Conflict of Interest

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Conflict of Interest

A term used to describe the situation in which a public official or fiduciary who, contrary to the obligation and absolute duty to act for the benefit of the public or a designated individual, exploits the relationship for personal benefit, typically pecuniary.

In certain relationships, individuals or the general public place their trust and confidence in someone to act in their best interests. When an individual has the responsibility to represent another person—whether as administrator, attorney, executor, government official, or trustee—a clash between professional obligations and personal interests arises if the individual tries to perform that duty while at the same time trying to achieve personal gain. The appearance of a conflict of interest is present if there is a potential for the personal interests of an individual to clash with fiduciary duties, such as when a client has his or her attorney commence an action against a company in which the attorney is the majority stockholder.

Incompatibility of professional duties and personal interests has led Congress and many state legislatures to enact statutes defining conduct that constitutes a conflict of interest and specifying the sanctions for violations. A member of a profession who has been involved in a conflict of interest might be subject to disciplinary proceedings before the body that granted permission to practice that profession.


Attorney Misconduct; Ethics, Legal.

West's Encyclopedia of American Law, edition 2. Copyright 2008 The Gale Group, Inc. All rights reserved.

conflict of interest

n. a situation in which a person has a duty to more than one person or organization, but cannot do justice to the actual or potentially adverse interests of both parties. This includes when an individual's personal interests or concerns are inconsistent with the best for a customer, or when a public official's personal interests are contrary to his/her loyalty to public business. An attorney, an accountant, a business adviser or realtor cannot represent two parties in a dispute and must avoid even the appearance of conflict. He/she may not join with a client in business without making full disclosure of his/her potential conflicts, he/she must avoid commingling funds with the client, and never, never take a position adverse to the customer.

Copyright © 1981-2005 by Gerald N. Hill and Kathleen T. Hill. All Right reserved.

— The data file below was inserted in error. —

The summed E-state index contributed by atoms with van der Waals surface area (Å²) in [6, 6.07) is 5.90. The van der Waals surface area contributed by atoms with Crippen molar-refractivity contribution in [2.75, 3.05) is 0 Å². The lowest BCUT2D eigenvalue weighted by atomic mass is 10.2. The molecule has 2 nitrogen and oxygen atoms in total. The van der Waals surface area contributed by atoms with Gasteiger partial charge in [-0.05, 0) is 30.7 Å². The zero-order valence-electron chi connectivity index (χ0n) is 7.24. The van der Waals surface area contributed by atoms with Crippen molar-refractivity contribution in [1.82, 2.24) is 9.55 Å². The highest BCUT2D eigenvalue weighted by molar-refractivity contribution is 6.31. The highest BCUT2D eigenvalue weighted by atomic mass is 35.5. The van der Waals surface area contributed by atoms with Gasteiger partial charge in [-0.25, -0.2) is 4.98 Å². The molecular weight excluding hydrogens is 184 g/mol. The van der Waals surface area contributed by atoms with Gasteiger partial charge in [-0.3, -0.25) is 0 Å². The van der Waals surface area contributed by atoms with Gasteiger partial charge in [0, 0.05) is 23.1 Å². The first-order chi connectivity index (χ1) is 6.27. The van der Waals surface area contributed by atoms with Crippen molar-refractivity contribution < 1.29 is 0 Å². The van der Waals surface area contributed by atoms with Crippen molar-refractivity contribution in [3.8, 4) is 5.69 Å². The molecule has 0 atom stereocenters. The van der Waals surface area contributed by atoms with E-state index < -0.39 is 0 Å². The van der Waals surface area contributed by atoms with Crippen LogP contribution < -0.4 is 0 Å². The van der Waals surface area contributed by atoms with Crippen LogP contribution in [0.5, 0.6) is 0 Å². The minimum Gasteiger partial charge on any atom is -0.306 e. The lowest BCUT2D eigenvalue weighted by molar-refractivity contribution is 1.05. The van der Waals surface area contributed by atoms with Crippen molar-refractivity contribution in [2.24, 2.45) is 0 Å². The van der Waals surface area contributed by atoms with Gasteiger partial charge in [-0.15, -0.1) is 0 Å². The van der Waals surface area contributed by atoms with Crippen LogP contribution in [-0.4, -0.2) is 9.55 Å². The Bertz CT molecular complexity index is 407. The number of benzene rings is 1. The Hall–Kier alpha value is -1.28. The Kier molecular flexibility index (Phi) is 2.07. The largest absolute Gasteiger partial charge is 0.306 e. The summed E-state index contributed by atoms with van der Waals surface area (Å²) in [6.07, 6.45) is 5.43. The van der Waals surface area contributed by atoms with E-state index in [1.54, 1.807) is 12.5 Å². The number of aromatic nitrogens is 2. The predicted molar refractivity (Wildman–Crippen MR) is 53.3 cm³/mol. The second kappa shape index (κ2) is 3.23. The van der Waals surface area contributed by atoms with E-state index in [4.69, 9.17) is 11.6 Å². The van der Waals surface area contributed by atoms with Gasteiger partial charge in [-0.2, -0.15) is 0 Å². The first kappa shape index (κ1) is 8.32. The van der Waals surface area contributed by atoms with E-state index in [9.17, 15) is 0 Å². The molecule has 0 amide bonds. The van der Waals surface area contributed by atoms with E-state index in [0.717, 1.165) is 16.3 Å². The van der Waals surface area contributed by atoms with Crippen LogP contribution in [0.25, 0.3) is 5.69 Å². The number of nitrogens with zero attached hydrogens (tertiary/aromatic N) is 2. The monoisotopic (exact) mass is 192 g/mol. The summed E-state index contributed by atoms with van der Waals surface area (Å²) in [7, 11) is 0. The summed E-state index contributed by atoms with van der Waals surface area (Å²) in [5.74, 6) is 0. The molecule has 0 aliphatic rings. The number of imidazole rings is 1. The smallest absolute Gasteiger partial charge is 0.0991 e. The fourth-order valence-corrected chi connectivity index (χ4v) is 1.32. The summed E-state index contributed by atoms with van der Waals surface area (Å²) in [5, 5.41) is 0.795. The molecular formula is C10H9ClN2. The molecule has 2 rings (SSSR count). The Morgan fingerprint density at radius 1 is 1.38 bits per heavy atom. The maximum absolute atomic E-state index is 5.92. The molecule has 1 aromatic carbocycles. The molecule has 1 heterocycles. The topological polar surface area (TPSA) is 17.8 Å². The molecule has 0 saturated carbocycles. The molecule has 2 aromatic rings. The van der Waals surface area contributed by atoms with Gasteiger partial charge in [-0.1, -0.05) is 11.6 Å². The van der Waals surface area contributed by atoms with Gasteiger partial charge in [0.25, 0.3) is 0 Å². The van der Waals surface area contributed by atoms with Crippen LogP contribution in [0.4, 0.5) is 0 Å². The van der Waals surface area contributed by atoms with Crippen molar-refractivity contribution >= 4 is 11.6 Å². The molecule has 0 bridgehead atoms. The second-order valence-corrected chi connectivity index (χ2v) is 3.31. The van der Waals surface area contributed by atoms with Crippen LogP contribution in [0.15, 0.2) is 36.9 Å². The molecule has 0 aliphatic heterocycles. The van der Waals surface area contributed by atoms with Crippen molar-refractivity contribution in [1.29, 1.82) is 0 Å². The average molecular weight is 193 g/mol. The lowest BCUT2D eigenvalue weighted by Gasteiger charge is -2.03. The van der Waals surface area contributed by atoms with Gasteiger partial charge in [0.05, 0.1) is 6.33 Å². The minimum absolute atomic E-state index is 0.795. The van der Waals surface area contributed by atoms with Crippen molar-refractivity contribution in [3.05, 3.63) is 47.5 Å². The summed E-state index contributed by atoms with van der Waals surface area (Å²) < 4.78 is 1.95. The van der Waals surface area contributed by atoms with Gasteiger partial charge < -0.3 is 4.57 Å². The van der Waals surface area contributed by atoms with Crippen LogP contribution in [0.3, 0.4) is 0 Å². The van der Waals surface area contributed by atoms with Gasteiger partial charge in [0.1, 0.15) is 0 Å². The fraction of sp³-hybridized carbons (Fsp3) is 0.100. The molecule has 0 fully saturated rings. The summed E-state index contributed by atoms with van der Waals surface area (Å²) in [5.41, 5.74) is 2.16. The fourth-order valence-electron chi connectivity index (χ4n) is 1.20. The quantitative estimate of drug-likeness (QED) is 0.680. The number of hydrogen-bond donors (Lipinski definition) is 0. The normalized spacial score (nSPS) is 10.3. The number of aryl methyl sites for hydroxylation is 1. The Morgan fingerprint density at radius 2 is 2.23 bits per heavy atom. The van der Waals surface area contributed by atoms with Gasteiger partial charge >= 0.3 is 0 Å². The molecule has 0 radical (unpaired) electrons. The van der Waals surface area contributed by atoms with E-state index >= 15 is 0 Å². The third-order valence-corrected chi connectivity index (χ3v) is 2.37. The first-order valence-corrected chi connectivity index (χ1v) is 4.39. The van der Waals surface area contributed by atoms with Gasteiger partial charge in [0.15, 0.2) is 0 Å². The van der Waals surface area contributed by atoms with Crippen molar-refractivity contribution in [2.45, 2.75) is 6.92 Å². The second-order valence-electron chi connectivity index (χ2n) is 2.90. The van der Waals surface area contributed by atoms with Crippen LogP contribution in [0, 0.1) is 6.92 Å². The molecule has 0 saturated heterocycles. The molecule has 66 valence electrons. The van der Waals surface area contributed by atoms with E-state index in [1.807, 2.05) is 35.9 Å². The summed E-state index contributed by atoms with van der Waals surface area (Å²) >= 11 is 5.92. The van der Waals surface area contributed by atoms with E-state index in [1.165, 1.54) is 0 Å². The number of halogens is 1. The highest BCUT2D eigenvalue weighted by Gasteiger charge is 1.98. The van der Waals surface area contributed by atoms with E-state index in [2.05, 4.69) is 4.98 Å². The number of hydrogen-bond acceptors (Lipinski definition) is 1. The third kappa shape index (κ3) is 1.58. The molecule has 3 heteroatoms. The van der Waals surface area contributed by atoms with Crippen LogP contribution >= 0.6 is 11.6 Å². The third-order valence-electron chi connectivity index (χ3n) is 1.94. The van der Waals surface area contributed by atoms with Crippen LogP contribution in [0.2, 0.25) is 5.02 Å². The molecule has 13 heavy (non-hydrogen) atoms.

References in periodicals archive ?
If a financial incentive is involved, which is often the case, a financial conflict of interests may be generated.
An example of non-financial conflict of interests affecting psychiatric research is given by the possible conflict between the secondary interest represented by the researcher's allegiance to a given school of thought and the primary interest represented by the progress of science (3).
An example of non-financial conflict of interests affecting psychiatric practice is given by the possible conflict between the secondary interest represented by a psychiatrist's political commitment and the primary interest represented by patients' welfare (3).
Industry sponsorship and financial conflict of interest in the reporting of clinical trials in psychiatry.
A conflict of interest is when one's actual or imputed interest compromises or appears to compromise one's ability to impartially perform one's duty.
NSF requires awardee institutions to have a conflict of interest policy in place for its investigators as described in NSF Grant Policy Manual (GPM) section 510.
NSF will not review a proposal of an institution employing more than 50 people, unless the institution's Authorized Organizational Representative (AOR) signs a conflict of interest certification form.
Although the institution did have an individual designated to review financial disclosures and evaluate conflict of interest issues, no one submitted disclosures, thus violating the requirement that "the Institutional policy must include adequate enforcement mechanisms, and provide for sanctions where appropriate." (GPM [section]510(e)) Furthermore, the timing of required disclosures was prior to the receipt of funds, rather than ensuring "that investigators have provided all required financial disclosures at the time the proposal is submitted to NSF." (GPM [section]510 (c)).

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